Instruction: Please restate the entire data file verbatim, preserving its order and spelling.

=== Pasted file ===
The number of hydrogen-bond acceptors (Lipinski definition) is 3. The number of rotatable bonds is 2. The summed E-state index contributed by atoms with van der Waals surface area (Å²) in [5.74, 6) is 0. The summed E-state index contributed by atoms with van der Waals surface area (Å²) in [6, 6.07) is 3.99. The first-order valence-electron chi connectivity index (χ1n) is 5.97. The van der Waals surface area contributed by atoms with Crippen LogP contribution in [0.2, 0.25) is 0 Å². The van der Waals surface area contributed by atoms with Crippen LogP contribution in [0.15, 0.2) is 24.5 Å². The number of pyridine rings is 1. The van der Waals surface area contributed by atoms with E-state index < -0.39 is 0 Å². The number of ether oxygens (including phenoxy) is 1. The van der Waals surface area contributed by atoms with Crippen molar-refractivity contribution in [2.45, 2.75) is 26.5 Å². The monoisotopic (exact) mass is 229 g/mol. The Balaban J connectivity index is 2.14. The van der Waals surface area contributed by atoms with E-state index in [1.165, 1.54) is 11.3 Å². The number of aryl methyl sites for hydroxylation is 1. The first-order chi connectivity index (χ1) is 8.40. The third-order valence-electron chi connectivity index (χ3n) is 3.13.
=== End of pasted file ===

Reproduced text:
The number of hydrogen-bond acceptors (Lipinski definition) is 3. The number of rotatable bonds is 2. The summed E-state index contributed by atoms with van der Waals surface area (Å²) in [5.74, 6) is 0. The summed E-state index contributed by atoms with van der Waals surface area (Å²) in [6, 6.07) is 3.99. The first-order valence-electron chi connectivity index (χ1n) is 5.97. The van der Waals surface area contributed by atoms with Crippen LogP contribution in [0.2, 0.25) is 0 Å². The van der Waals surface area contributed by atoms with Crippen LogP contribution in [0.15, 0.2) is 24.5 Å². The number of pyridine rings is 1. The van der Waals surface area contributed by atoms with E-state index < -0.39 is 0 Å². The number of ether oxygens (including phenoxy) is 1. The van der Waals surface area contributed by atoms with Crippen molar-refractivity contribution in [2.45, 2.75) is 26.5 Å². The monoisotopic (exact) mass is 229 g/mol. The Balaban J connectivity index is 2.14. The van der Waals surface area contributed by atoms with E-state index in [1.165, 1.54) is 11.3 Å². The number of aryl methyl sites for hydroxylation is 1. The first-order chi connectivity index (χ1) is 8.40. The third-order valence-electron chi connectivity index (χ3n) is 3.13.